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Biorheology is an international interdisciplinary journal that publishes research on the deformation and flow properties of biological systems or materials. It is the aim of the editors and publishers of
Biorheology to bring together contributions from those working in various fields of biorheological research from all over the world. A diverse editorial board with broad international representation provides guidance and expertise in wide-ranging applications of rheological methods to biological systems and materials.
The aim of biorheological research is to determine and characterize the dynamics of physiological processes at all levels of organization. Manuscripts should report original theoretical and/or experimental research promoting the scientific and technological advances in a broad field that ranges from the rheology of macromolecules and macromolecular arrays to cell, tissue and organ rheology. In all these areas, the interrelationships of rheological properties of the systems or materials investigated and their structural and functional aspects are stressed.
The scope of papers solicited by
Biorheology extends to systems at different levels of organization that have never been studied before, or, if studied previously, have either never been analyzed in terms of their rheological properties or have not been studied from the point of view of the rheological matching between their structural and functional properties. This biorheological approach applies in particular to molecular studies where changes of physical properties and conformation are investigated without reference to how the process actually takes place, how the forces generated are matched to the properties of the structures and environment concerned, proper time scales, or what structures or strength of structures are required.
Biorheology invites papers in which such 'molecular biorheological' aspects, whether in animal or plant systems, are examined and discussed. While we emphasize the biorheology of physiological function in organs and systems, the biorheology of disease is of equal interest. Biorheological analyses of pathological processes and their clinical implications are encouraged, including basic clinical research on hemodynamics and hemorheology.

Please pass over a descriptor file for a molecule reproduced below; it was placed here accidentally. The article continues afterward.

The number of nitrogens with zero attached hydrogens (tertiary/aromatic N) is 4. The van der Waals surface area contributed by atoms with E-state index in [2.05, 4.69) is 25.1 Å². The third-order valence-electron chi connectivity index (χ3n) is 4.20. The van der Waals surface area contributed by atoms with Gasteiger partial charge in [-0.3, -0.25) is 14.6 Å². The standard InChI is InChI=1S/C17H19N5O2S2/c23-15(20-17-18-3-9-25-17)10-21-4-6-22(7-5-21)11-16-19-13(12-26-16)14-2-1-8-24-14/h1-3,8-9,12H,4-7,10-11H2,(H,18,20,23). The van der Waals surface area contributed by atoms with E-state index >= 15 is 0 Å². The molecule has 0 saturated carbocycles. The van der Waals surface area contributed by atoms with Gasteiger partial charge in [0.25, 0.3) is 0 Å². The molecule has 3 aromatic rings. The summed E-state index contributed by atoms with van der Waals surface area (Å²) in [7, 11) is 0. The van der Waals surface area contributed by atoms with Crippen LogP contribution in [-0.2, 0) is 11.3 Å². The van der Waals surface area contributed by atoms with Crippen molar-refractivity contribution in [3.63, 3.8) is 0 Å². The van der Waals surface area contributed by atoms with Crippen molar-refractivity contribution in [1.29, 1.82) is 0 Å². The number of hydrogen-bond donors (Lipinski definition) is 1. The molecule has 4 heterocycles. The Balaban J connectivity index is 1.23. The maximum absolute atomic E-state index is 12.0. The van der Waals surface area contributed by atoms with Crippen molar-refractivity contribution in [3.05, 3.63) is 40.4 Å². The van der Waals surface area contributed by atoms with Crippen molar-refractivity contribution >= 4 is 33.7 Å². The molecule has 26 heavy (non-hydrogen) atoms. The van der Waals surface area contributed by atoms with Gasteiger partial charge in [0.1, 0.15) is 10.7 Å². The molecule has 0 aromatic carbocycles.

In keeping with the rapidly developing fields of mechanobiology and regenerative medicine,
Biorheology aims to include studies of the rheological aspects of these fields by focusing on the dynamics of mechanical stress formation and the response of biological materials at the molecular and cellular level resulting from fluid-solid interactions. With increasing focus on new applications of nanotechnology to biological systems, rheological studies of the behavior of biological materials in therapeutic or diagnostic medical devices operating at the micro and nano scales are most welcome.
Abstract: BACKGROUND: Ultrastructural investigations of the endothelial glycocalyx reveal a layer adjacent to the cell surface with a structure consistent with the primary ultrafilter of vascular walls. Theory predicts this layer can be no greater than 200–300 nm thick, a result to be reconciled with observations that red cells and large macromolecules are excluded from a region 1 micrometer or more from the cell membrane. OBJECTIVE: To determine whether this apparent inconsistency might be accounted for by a model of steady state water and protein transport through a glycocalyx bi-layer formed by a porous outer layer in series with a more selective inner layer.…METHODS: Expressions for coupled water and albumin fluxes through the two layers were used to describe steady state ultra-filtration though the bi-layer model. RESULTS: Albumin accumulates at the interface between the porous layer and the selective inner layer. The osmotic pressure of accumulated albumin significantly modifies the observed permeability properties of the microvessel wall by an effective unstirred layer effect. CONCLUSIONS: The model places significant constraints on the outer layer permeability properties . The only outer layer properties that are consistent with measured steady state filtration rates and models of red cell flux through microvessels are an albumin permeability coefficient and hydraulic conductivity more than an order of magnitude larger than the those of the inner layer.